Confucianism has been the main foundation of traditional thought that is deeply rooted in Chinese society. Confucianism is ethical teachings rather than a religion as described in Western literatures. Confucianism is widely regarded as the behavioral or moral regulations that are mainly concerned with human relationships, social structures, virtuous behavior and work ethics. In Confucianism, rules are specified for the social behavior of every individual, governing the entire range of interpersonal relations within the society. The core virtues of Confucius basic teaching can be extracted as Ren (Humanity), Yi (Righteousness), Li (Propriety), Zhi (Wisdom) and Xin (Faithfulness).
According to Confucius, each person had a specific place in society, certain rules to follow and certain duties to fulfill. Confucius hoped that if people knew what was expected of them they would behave accordingly. He, therefore, set up Five Cardinal Relations, in which most people are involved, moreover he also laid down the principles for each relation. These can be illustrated as follows:
Basic Human Relations
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Sovereign and subject (master and follower)
Loyalty and duty
Father and son
Love and obedience
Elder and younger brothers
Seniority and modeling subject
Husband and wife
Obligation and submission
Friend and friend
Source: Fan, 2000
All of these five, except the last, involve the authority of one person over another. Power and the right to rule belong to superiors over subordinates. Each person has to give obedience and respect to his/her 'superiors'; the subject to his/her ruler, the wife to her husband, the son to his parents, and the younger brother to the older brother. The 'superior', however, owes loving responsibility to the subordinates.
These relationships are structured to generate optimal benefits for both parties, and the principles are laid to achieve a harmonious society (Fan, 2000). Among these five basic human relations, three are family relations, which show strong family-orientation in the Chinese society. Such a characteristic when applied to organizational management, leads to the birth of a parternalistic management style in Chinese society (Hsiao, et al., 1990). As China is a high context culture (Hall, 1976) and places much emphasis on Confucianism, relationships within the Chinese society have been explained in terms of harmony, hierarchy, and development of morality and kinship (Shenkar and Ronen, 1987).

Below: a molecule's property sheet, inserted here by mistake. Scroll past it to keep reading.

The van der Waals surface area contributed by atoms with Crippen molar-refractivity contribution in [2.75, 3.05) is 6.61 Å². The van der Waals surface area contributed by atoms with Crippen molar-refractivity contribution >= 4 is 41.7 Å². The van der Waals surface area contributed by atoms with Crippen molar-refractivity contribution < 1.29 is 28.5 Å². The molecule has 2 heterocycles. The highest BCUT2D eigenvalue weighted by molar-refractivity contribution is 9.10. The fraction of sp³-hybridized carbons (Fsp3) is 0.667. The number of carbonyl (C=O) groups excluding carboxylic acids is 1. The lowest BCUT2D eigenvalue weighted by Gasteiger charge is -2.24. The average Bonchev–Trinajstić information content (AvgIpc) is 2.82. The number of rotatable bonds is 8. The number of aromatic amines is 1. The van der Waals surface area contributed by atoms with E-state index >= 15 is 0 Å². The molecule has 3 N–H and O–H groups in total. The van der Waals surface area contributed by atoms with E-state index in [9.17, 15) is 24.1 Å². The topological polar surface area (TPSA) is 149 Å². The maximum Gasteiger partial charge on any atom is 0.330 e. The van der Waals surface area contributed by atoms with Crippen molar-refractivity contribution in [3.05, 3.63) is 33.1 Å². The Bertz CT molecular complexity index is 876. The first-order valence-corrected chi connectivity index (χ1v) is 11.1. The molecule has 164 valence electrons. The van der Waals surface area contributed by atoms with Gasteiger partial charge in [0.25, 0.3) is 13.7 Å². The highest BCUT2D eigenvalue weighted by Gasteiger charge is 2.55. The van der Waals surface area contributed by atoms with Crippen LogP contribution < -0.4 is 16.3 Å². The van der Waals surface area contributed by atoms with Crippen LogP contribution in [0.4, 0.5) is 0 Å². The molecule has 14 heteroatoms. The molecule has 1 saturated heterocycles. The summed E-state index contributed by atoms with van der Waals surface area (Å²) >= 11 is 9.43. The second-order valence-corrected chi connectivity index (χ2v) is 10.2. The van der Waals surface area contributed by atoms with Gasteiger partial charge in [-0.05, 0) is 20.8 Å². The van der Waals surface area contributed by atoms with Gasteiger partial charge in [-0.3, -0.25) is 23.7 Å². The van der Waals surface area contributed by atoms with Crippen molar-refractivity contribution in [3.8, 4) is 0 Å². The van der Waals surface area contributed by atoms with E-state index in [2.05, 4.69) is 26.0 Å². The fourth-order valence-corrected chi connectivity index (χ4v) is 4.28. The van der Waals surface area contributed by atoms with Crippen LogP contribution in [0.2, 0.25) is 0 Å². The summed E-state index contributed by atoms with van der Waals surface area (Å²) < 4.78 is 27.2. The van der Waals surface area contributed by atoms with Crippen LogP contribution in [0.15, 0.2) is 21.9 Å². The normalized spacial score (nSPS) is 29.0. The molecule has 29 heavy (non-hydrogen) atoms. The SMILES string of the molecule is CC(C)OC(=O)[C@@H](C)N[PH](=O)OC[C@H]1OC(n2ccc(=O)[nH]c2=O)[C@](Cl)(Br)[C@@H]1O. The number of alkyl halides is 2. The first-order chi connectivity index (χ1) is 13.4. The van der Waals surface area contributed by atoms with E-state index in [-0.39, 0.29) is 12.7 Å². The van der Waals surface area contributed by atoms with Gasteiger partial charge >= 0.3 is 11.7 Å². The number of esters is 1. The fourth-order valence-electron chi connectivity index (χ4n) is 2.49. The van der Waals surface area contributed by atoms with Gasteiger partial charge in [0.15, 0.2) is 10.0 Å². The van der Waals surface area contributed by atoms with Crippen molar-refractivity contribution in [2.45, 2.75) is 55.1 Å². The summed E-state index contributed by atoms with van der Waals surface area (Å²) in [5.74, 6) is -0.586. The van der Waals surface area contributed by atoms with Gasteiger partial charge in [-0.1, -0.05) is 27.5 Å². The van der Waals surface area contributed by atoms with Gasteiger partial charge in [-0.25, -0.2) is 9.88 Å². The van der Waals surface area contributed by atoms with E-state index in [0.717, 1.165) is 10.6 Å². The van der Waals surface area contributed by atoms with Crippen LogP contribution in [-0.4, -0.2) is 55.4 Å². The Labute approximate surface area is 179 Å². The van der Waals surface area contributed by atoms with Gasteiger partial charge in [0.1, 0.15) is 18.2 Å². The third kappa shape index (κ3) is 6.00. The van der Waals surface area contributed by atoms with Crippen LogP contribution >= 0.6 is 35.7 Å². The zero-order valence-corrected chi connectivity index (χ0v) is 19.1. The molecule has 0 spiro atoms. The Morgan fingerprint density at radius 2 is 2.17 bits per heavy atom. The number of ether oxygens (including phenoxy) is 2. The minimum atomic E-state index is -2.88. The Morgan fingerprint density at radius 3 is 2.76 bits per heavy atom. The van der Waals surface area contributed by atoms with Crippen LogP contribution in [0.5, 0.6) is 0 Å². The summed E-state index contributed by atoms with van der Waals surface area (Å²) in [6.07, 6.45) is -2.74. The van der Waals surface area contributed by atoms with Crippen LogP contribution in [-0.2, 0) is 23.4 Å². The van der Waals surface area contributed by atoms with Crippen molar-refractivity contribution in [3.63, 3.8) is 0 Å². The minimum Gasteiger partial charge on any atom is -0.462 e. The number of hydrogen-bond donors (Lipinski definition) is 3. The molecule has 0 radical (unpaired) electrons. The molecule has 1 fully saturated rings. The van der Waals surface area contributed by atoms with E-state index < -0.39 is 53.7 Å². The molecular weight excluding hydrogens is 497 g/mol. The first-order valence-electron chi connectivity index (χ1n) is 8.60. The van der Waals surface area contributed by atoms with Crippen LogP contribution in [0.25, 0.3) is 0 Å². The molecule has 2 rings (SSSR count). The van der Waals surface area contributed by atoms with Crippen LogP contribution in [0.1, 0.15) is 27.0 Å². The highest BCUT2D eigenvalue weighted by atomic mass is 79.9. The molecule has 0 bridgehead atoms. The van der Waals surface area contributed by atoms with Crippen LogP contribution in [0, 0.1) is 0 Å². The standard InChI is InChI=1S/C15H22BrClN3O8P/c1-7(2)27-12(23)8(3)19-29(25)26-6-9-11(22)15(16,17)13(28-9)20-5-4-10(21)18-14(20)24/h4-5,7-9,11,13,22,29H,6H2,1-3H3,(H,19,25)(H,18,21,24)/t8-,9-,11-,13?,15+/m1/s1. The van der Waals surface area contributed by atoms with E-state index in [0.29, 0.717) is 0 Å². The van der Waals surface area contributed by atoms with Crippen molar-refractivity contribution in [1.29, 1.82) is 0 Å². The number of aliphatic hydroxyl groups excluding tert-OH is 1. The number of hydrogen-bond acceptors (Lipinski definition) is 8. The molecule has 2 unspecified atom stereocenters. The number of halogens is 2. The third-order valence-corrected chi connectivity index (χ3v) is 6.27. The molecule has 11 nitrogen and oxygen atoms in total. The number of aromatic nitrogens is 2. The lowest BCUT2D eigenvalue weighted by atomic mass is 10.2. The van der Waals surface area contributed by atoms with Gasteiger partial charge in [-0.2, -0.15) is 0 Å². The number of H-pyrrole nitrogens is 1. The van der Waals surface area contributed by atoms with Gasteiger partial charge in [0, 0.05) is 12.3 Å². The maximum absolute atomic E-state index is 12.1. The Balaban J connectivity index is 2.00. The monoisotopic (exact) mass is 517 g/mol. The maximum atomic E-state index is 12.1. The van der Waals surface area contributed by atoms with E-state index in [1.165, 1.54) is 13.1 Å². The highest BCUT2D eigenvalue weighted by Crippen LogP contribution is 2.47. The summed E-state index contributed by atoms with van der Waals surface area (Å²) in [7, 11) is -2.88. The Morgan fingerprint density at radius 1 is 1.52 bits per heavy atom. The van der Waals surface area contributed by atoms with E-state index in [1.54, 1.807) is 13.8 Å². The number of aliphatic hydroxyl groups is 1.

Under the impact of Confucianism, China is a nation whose social relationships are neither individual-based nor society-based, but typically a relationship-based society (Liang, 1974), in which almost everyone tries to maintain Guanxi. Guanxi, which literally means social relationship or social connection, is a prevalent cultural phenomenon that has strong implications for interpersonal and interorganisational dynamics in Chinese society.
The concept of Guanxi is enormously rich, complex and dynamic (Yang, 2001). In English as well as Chinese, it can be defined at various levels and from different perspectives. Chen and Chen (2004) argue that rather than social networks or interpersonal relationships found in the Western literature, Guanxi should be viewed as an indigenous Chinese construct and should be defined as an informal, particularistic personal connection between two individuals who are bounded by an implicit psychological contract to follow the social norms as maintaining a long-term relationship, mutual commitment, loyalty, and obligation.
The Confucian heritage of Guanxi
The connotations of Guanxi vary greatly in different Chinese societies and may change over time even within a single Chinese society. However, some of the fundamental meanings of Guanxi are still traceable in ancient Chinese philosophical writings, particularly the analects of Confucius (Lau, 1983).
King (1991) was among the first who took a theoretical approach to explore in to Confucianism for the historical and cultural roots of Guanxi. He contended that instead of Guanxi, the word 'Lun' is used in the Confucian classics, which captures some of the most essential aspects of the ancient Chinese social, political and moral philosophy. Expanding the understanding of Lun may shed lights on the historical backgrounds of Guanxi.
First, Lun attaches paramount importance to human relationships.
The Five Cardinal Relationships as a whole, pictures a social system advocated by Confucius to achieve harmony, integration, and development through a hierarchical form. Inside this system Chinese people view themselves interdependent with the surrounding social context, and the "self in relation to others" becomes the focal individual experiences (Luo, 1997). Although the structural framework of relationship evolved since Confucius time, modern Chinese societies, both mainland and overseas still remain relationship-oriented (Redding and Wong, 1986) or in other words 'Guanxi-oriented'.
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Second, Lun stresses social order.
In Confucian society, everyone knows their own place and whom they must defer to. These status differences are regarded as the appropriate way of conducting relationships and are accepted and maintained at all levels of the hierarchy (Bond, 1991). Rights and obligations of the individuals also differ according to each one's position in society.
Third, Lun refers to moral principles in regard to interactive behaviors of related parties.
Confucianism has been a main pillar of current Chinese society for forming individual morality as well as for building harmonious community. Confucian principles put emphasis on self-cultivation and sociopolitical harmony. For example, considering the Confucian sociopolitical norms for the ruler, Confucius suggests that those who want to be rulers have to be ethical leaders having virtuous characters and attitudes. However, just as the relationships are highly differentiated, so are the moral principles. In Confucianism, furthermore, there is no universal moral standard applicable to all human relationships. Instead, each relationship has its own moral principles.
The concept of Guanxi is embedded within the Confucius philosophy and it subtly defines the Chinese moral code and perpetuates its influence in Modern China (King, 1993). Lun in Confucius philosophy is actually a concise description of Guanxi. As a social hierarchical theory, Lun has prompted almost all Chinese rulers to adopt Confucianism as a strategic tool to achieve social stability in the Chinese society (Man and Cheng, 1996).
Characteristics of Guanxi